Freshwater - Drivers and pressures (Croatia)

SOER 2010 Common environmental theme (Deprecated) expired
This content has been archived on 21 Mar 2015, reason: A new version has been published
SOER Common environmental theme from Croatia
Published: 26 Nov 2010 Modified: 21 Mar 2015

Water use

The average annual quantity of water abstracted for the needs of the population and industry in the period 2004-2008 amounted to 530 million m3, and the largest quantities were used for public water supply (Table 3).

In 2006, the average population coverage rate for public water supply systems amounted to approx. 80% (91 % in the Adriatic sea basin district and 77 % in the Danube River basin district).


Table 3. Abstracted water by use (average for 2004–2008)


Quantity (million m3)

Public water supply


Process water (in-plant intake structures)


Water for irrigation


Mineral and thermal water


Source: Hrvatske vode (Croatian Waters) 

Wastewater – point sources

The quality of urban and industrial wastewater is monitored in accordance with the requirements of the Ordinances [3, 4], which transposed into the national legislation the majority of requirements of the UWWT Directive and E-PRTR Decision. According to estimates, the quantity of organic pollution in industrial wastewater (tonnes CODCr) was reduced in the period 2006-2008 (Figure 5), and the most significant decrease was recorded in the Danube River basin district.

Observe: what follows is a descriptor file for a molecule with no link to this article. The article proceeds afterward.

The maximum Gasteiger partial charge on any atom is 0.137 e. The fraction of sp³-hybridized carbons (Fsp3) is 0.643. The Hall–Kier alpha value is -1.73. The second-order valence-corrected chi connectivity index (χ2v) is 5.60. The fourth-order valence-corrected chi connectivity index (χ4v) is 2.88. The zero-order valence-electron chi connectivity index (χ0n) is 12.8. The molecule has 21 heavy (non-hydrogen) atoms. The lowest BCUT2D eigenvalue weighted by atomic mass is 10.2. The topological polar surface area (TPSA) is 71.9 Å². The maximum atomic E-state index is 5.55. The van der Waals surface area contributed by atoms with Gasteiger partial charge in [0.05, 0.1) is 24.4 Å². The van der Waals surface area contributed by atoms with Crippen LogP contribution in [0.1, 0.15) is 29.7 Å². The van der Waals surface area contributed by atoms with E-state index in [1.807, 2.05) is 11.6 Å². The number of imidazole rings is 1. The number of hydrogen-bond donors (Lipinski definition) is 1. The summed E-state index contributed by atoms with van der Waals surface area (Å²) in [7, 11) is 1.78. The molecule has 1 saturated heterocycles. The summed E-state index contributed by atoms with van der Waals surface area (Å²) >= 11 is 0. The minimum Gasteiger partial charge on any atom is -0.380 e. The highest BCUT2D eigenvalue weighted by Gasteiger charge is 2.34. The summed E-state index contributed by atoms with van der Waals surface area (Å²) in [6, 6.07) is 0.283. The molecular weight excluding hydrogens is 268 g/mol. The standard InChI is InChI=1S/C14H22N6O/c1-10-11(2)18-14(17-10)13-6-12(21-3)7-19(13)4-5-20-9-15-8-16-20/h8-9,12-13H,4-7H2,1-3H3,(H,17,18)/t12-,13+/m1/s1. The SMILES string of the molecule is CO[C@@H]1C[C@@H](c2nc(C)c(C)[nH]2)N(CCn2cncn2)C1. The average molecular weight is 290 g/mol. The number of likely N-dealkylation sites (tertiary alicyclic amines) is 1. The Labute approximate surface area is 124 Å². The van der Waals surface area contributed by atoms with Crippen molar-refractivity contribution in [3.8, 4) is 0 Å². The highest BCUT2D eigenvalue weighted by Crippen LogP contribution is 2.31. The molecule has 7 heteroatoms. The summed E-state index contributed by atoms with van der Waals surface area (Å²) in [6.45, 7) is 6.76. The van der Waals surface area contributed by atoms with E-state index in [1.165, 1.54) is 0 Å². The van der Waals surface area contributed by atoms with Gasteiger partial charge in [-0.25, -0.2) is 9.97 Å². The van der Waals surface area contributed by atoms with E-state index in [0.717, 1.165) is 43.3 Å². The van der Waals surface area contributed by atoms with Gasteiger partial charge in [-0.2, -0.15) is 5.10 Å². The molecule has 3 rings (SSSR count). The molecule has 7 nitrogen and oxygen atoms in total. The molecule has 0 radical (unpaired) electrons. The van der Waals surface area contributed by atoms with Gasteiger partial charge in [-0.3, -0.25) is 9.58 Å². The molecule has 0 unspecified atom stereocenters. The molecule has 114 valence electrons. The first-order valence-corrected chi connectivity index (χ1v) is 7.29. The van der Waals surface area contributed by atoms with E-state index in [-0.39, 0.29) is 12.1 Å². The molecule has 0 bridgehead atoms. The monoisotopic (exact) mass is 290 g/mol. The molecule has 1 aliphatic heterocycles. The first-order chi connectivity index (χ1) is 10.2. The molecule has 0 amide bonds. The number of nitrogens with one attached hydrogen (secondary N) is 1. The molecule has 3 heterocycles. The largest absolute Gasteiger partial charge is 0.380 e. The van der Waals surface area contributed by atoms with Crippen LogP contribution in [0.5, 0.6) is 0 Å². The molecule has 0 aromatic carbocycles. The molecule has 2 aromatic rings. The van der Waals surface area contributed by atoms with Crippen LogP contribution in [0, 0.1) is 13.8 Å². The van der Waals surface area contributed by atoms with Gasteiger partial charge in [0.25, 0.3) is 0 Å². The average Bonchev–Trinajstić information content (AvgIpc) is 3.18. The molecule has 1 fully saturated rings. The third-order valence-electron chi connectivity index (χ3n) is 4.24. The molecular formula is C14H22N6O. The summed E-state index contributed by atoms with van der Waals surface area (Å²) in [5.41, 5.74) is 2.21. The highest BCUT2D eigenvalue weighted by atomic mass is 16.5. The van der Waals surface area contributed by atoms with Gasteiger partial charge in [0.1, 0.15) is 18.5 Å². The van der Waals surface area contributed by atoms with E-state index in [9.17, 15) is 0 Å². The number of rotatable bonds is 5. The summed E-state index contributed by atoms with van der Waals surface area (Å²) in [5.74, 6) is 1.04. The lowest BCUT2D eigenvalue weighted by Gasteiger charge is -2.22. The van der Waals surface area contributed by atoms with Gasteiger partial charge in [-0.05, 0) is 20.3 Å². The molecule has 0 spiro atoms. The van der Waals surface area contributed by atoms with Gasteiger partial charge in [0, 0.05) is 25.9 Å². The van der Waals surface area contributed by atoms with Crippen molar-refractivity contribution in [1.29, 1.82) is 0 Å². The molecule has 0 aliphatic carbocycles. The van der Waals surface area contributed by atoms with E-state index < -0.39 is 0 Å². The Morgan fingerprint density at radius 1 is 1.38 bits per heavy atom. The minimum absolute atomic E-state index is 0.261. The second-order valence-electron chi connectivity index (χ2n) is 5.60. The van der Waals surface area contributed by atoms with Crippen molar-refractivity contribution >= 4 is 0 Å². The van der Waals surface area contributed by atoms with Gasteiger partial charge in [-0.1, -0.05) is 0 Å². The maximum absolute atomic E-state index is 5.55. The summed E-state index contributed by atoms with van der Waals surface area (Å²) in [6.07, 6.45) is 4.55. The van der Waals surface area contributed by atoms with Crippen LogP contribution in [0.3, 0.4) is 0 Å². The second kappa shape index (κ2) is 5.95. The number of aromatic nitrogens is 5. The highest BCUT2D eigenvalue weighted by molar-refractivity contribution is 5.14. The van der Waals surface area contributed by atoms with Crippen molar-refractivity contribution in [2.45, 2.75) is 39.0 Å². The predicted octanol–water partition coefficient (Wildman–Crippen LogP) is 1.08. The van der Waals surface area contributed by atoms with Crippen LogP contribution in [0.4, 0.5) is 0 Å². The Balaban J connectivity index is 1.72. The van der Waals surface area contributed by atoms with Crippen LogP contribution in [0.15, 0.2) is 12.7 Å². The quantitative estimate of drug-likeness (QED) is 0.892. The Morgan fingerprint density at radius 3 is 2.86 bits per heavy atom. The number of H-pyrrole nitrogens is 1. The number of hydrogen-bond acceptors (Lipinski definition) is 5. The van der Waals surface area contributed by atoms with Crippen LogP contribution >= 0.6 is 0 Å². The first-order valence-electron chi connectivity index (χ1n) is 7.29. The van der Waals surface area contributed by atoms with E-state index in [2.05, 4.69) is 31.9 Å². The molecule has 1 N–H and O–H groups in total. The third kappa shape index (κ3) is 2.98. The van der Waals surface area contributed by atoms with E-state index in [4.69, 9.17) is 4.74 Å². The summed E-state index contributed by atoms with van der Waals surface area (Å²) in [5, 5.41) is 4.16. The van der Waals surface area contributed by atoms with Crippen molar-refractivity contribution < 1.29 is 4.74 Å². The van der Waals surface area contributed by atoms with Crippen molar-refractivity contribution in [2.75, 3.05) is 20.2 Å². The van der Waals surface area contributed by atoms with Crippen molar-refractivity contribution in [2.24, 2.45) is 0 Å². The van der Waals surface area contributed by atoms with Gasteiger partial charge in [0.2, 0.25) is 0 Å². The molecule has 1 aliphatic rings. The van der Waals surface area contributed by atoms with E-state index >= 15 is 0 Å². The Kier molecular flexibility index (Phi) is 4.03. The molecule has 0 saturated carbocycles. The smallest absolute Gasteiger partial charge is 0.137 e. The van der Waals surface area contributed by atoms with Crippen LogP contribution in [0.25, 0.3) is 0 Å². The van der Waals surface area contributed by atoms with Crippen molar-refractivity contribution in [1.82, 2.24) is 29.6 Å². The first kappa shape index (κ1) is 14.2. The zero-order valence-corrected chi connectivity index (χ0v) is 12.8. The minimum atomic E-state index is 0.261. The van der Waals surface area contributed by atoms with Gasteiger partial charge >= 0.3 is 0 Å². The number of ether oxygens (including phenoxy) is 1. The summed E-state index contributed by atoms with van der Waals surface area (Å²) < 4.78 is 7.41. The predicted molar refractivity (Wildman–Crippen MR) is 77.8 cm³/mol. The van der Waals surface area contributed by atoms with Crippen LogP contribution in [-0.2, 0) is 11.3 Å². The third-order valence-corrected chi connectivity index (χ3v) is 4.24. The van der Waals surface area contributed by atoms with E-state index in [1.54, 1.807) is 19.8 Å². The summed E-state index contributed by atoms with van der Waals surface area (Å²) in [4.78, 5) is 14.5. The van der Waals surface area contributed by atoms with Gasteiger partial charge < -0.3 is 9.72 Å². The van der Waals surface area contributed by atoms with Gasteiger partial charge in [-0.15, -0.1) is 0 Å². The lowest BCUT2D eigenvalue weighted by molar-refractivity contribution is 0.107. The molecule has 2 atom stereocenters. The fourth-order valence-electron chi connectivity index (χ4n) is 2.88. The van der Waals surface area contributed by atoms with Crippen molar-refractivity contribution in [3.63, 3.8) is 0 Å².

In 2008, there were 101 operational urban wastewater treatment plants (Figure 6) with installed capacity of 3.48 million PE, treating 27% of wastewater from total population, i.e. 62 % of collected domestic wastewater. 15% of urban wastewater is treated at secondary treatment plants, 9% at pretreatment plants, 3% at primary treatment plants and 0.4% at tertiary treatment plants.

The connection rate of the population to public sewerage systems in agglomerations of more than 150,000 PE is the highest and amounts to 74 % (approximately 30% of total population lives in such agglomerations), and the lowest in so-called small agglomerations of 2,000 PE, amounting to approx. 7 % (there are 469 small agglomerations with approx. 13 % of total population).

Non-point sources of water pollution

Non-point pollution from agriculture is estimated on the basis of: land area, category of land use, calculation of fertilisers and soil assessment (Figure 7). The pressure was estimated based on indicators relating to regular agricultural activities, through consumption of mineral fertilisers and quantities of organic fertilisers from animal farms. The highest nitrogen loads from non-point sources of pollution are found in the Danube River basin district.




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